# LSTM and Bat-Based RUSBoost Approach for Electricity Theft Detection

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## Abstract

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## 1. Introduction

- Most machine learning techniques require manual feature extraction; as a result, their performance is limited to low-dimensional data and they are not satisfactory for large time series data.
- The problem of class imbalance is a serious concern in electricity theft detection (ETD). In the literature, very little attention has been paid to solving the class imbalance problem.
- The existing machine learning algorithms—i.e., support vector machine (SVM) and logistic regression (LR)—are inefficient in ETD and have a high false positive rate (FPR).
- The state-based solution requires specific hardware devices and has a high cost of installation.
- In most cases, the available dataset has an enormous number of missing values and outliers, which may lead the to the overfitting of the classifier.
- The hyper-parameters of the algorithms are not tuned for optimal classification.

- The smart meter data collected from the State Grid Corporation of China (SGCC) [12] have missing values and outliers. In this paper, we perform data pre-processing using interpolation and normalization methods. These methods help to get the dataset on a common scale and compute the missing values.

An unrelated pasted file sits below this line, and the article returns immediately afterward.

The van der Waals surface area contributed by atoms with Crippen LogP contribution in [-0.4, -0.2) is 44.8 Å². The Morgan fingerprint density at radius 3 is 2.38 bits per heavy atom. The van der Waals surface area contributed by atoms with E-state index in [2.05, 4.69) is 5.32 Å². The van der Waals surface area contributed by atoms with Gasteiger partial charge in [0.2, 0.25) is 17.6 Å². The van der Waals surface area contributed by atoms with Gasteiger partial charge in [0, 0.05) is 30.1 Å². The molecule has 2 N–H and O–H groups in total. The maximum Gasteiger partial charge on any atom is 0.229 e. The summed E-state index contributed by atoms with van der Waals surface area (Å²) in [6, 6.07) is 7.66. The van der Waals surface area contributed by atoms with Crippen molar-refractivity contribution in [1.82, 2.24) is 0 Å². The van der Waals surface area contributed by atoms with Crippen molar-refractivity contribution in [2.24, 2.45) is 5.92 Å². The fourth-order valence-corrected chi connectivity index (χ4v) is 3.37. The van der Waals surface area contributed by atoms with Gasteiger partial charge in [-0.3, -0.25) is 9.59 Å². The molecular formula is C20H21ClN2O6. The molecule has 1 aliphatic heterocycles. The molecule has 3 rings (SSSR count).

- In order to better extract and memorize features from large time series data, we utilize the LSTM block, which efficiently extracts useful information to truly represent electricity theft cases.
- In order to tackle the imbalanced data, RUSBoost is employed to handle the class imbalance problem and performs better than existing data balancing techniques. It performs two operations: RUS first under-samples the data, then Adaboost predicts final classification. This technique improves its performance by learning from previous mistakes, which shows the effectiveness of the model.
- Along with RUSBoost, a metaheuristic method—the bat algorithm—is utilized for the efficient parameter optimization of a classifier.
- Moreover, for comparative analysis, the precision, recall, F1-score and receiver operating characteristics (ROC) curve are used to compute the accuracy of the model.

## 2. Literature Review

## 3. Proposed System Model

#### 3.1. Data Pre-Processing

#### 3.2. Feature Extraction

#### 3.3. Bat Algorithm

Algorithm 1: Bat algorithm. |

1: Initialize bat population by X_{i} (i = 1, 2, 3 … n) |

2: Initialize velocity V_{i}, loudness A_{i} and pulse rate r_{i} |

3: Define the frequency f_{i}, at position X_{i} |

4: Maximum number of iterations is s, and t is the current iteration |

5: while (t < s) |

6: Adjust the f_{i}, ${v}_{i}^{t}$ and ${x}_{i}^{t}$ to find new solutions |

7: Update the f_{i}, ${v}_{i}^{t}$ and ${x}_{i}^{t}$ as given in Equations (9), (10) and (11) |

8: if (rand > r_{i}) |

9: Choose the best solution |

10: Find the local solution among the selected best solutions |

11: end if |

12: Go for new solution |

13: if (rand < A_{i} and f_{i} < f_{∗}) |

14: Select the solution |

15: Change the loudness A_{i} and pulse rate r_{i} |

16: end if |

17: Rank the bats on the basis of minimum cost function |

18: end if |

19: Generate a final result |

#### 3.4. Classification of ETD